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'The Daughters' And 'Las Meninas' Rendezvous In Spain

MFA Director Malcolm Rogers and Prado Director Miguel Zugaza stand in front of John Singer Sargent’s "The Daughters of Edward Darley Boit" and its direct source of inspiration, Diego Velázquez’s "Las Meninas." (Andres Valentin/Prado)
MFA Director Malcolm Rogers and Prado Director Miguel Zugaza stand in front of John Singer Sargent’s "The Daughters of Edward Darley Boit" and its direct source of inspiration, Diego Velázquez’s "Las Meninas." (Andres Valentin/Prado)

One of the Museum of Fine Arts’ most beloved Sargents has left the country for a rendezvous, of sorts. In Spain!

John Singer Sargent’s masterpiece, "The Daughters of Edward Darley Boit," is known to have been inspired by Spanish artist Diego Velazquez’s "Las Meninas."

Now the two works are being displayed together for the first time at the Museo Nacional del Prado in Madrid.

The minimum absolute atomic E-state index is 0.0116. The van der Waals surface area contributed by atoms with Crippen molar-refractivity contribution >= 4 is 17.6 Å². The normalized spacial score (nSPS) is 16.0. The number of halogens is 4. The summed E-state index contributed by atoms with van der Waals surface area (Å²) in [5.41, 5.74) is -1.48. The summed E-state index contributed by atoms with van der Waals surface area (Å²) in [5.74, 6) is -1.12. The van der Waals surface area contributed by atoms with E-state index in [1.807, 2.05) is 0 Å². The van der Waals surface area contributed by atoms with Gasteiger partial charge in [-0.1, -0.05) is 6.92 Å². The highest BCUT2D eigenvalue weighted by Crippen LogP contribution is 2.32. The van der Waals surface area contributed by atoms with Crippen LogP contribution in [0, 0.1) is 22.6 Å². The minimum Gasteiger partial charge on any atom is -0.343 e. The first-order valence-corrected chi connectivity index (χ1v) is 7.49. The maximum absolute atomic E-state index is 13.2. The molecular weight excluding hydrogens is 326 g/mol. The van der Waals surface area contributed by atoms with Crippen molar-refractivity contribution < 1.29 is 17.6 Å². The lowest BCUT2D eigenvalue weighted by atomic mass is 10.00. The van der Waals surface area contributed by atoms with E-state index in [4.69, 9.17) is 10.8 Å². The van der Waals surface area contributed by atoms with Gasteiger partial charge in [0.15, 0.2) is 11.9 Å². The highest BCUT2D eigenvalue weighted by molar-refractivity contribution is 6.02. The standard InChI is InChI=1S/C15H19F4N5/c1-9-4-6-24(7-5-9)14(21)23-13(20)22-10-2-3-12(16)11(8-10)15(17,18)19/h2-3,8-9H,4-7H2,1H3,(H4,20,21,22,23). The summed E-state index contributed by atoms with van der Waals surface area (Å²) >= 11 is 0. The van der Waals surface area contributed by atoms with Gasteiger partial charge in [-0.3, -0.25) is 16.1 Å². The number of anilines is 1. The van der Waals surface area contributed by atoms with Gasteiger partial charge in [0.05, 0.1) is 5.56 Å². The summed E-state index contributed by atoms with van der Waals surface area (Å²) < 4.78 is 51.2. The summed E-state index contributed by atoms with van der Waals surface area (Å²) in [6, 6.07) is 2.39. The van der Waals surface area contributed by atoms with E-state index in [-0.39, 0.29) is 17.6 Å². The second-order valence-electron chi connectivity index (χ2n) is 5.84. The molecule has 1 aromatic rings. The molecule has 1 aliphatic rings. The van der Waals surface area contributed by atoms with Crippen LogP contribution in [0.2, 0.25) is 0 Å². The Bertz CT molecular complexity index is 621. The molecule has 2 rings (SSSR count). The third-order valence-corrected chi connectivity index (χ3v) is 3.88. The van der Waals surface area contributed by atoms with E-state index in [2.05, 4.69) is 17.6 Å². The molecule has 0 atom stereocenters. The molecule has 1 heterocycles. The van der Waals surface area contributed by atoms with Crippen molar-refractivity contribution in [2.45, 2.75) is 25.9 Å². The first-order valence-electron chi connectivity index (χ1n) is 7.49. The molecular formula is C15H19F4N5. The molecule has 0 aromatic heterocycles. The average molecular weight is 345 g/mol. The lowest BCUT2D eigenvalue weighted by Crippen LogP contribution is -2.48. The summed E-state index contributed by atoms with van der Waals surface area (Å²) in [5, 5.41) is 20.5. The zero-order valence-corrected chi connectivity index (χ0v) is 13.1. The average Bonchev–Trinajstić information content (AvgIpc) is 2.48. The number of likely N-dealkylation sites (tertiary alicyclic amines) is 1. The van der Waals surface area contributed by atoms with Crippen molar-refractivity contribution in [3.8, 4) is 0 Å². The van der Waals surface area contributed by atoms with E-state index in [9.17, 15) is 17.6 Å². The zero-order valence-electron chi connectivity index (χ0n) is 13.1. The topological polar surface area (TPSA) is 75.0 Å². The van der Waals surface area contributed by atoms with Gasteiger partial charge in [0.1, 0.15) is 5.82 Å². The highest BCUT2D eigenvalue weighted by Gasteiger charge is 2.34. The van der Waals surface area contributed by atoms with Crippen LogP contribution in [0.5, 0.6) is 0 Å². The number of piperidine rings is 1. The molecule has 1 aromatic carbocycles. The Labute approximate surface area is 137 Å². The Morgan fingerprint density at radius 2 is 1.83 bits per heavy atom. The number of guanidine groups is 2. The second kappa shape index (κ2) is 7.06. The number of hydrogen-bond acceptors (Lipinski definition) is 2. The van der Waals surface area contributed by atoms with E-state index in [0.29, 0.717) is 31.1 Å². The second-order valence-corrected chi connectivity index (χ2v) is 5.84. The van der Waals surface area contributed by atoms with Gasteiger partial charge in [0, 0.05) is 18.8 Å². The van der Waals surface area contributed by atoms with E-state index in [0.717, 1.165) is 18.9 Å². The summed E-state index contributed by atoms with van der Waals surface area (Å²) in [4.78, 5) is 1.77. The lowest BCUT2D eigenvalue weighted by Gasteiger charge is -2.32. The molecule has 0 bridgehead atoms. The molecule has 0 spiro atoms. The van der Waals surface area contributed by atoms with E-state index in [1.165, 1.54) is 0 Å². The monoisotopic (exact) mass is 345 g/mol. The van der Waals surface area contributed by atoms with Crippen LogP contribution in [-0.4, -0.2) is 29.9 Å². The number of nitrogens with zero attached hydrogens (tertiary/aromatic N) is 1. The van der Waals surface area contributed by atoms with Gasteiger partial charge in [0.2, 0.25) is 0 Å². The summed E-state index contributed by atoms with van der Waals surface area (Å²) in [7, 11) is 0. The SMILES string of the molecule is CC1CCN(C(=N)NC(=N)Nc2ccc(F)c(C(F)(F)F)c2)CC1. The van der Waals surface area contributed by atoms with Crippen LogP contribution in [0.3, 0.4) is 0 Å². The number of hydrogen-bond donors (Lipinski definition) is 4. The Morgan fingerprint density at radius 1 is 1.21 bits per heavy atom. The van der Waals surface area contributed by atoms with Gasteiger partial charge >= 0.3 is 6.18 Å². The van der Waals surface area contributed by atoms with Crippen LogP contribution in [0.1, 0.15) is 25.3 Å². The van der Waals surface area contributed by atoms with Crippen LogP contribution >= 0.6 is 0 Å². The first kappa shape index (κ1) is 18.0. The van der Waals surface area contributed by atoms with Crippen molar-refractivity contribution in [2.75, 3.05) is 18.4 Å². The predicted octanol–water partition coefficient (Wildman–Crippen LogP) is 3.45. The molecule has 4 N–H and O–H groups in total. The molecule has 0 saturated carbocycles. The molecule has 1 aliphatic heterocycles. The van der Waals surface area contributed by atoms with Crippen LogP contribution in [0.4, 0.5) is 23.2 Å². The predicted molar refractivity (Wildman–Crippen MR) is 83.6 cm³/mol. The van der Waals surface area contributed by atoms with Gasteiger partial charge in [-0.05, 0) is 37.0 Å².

Both paintings are notorious head-scratchers. They feature little girls in curious situations, and have confounded art lovers and historians for decades.

Velazquez is held up as the creative force behind Spain’s Golden Age. In his paintings, he played around with unusual compositions and surreal subject matter.

The central character in his painting, "Las Meninas," is a royal child. She is surrounded by a posse that includes a maid, a body guard, a dog and two dwarfs.

Sargent’s "The Daughters of Edward Darley Boit" is a portrait of little girls in an ornate foyer. They’re not posing for the artist. Rather, they look like they’re just hanging out. Their placement – on the floor, in shadows – is not what you’d expect in a commissioned portrait from 1882.

Both of these paintings have been analyzed and debated over the years. Now their relationship will be explored at the Prado, side by side.

Malcolm Rogers, director of the MFA, is at the Prado as well. He’s being honored as a knight-commander in the Order of Isabella the Catholic, one of Spain's highest civil honors.

This program aired on March 15, 2010. The audio for this program is not available.

Andrea Shea Twitter Arts Reporter
Andrea Shea is WBUR's arts reporter.

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